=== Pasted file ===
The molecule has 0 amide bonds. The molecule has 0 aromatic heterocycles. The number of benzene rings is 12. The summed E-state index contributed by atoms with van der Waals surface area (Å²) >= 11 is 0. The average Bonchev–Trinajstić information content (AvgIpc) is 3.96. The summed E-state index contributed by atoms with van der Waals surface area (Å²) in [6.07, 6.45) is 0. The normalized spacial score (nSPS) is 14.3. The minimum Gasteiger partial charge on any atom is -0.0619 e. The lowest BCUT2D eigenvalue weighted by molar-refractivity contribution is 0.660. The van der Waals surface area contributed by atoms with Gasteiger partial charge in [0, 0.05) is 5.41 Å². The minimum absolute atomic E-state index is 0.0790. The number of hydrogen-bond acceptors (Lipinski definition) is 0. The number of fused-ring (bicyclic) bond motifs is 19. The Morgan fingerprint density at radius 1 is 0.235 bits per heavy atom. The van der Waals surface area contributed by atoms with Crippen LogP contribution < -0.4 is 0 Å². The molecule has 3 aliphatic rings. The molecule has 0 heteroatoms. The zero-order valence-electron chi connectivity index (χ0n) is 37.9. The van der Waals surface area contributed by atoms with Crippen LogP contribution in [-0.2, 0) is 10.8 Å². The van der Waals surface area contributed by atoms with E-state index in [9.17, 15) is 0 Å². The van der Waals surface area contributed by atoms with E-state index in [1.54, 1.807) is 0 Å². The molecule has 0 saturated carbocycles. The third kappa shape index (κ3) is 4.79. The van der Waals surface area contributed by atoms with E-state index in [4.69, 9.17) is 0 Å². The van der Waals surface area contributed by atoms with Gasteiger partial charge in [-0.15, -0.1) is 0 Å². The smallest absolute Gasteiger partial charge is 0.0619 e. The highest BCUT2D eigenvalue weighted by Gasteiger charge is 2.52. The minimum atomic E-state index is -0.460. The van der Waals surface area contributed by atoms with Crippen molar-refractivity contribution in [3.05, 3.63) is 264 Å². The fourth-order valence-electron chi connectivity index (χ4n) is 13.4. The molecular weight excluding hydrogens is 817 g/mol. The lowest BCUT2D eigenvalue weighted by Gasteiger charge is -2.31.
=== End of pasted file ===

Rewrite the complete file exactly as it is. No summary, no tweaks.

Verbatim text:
The molecule has 0 amide bonds. The molecule has 0 aromatic heterocycles. The number of benzene rings is 12. The summed E-state index contributed by atoms with van der Waals surface area (Å²) >= 11 is 0. The average Bonchev–Trinajstić information content (AvgIpc) is 3.96. The summed E-state index contributed by atoms with van der Waals surface area (Å²) in [6.07, 6.45) is 0. The normalized spacial score (nSPS) is 14.3. The minimum Gasteiger partial charge on any atom is -0.0619 e. The lowest BCUT2D eigenvalue weighted by molar-refractivity contribution is 0.660. The van der Waals surface area contributed by atoms with Gasteiger partial charge in [0, 0.05) is 5.41 Å². The minimum absolute atomic E-state index is 0.0790. The number of hydrogen-bond acceptors (Lipinski definition) is 0. The number of fused-ring (bicyclic) bond motifs is 19. The Morgan fingerprint density at radius 1 is 0.235 bits per heavy atom. The van der Waals surface area contributed by atoms with Crippen LogP contribution < -0.4 is 0 Å². The molecule has 3 aliphatic rings. The molecule has 0 heteroatoms. The zero-order valence-electron chi connectivity index (χ0n) is 37.9. The van der Waals surface area contributed by atoms with Crippen LogP contribution in [-0.2, 0) is 10.8 Å². The van der Waals surface area contributed by atoms with E-state index in [9.17, 15) is 0 Å². The van der Waals surface area contributed by atoms with E-state index in [1.54, 1.807) is 0 Å². The molecule has 0 saturated carbocycles. The third kappa shape index (κ3) is 4.79. The van der Waals surface area contributed by atoms with E-state index in [4.69, 9.17) is 0 Å². The van der Waals surface area contributed by atoms with Gasteiger partial charge in [-0.15, -0.1) is 0 Å². The smallest absolute Gasteiger partial charge is 0.0619 e. The highest BCUT2D eigenvalue weighted by Gasteiger charge is 2.52. The minimum atomic E-state index is -0.460. The van der Waals surface area contributed by atoms with Crippen molar-refractivity contribution in [3.05, 3.63) is 264 Å². The fourth-order valence-electron chi connectivity index (χ4n) is 13.4. The molecular weight excluding hydrogens is 817 g/mol. The lowest BCUT2D eigenvalue weighted by Gasteiger charge is -2.31.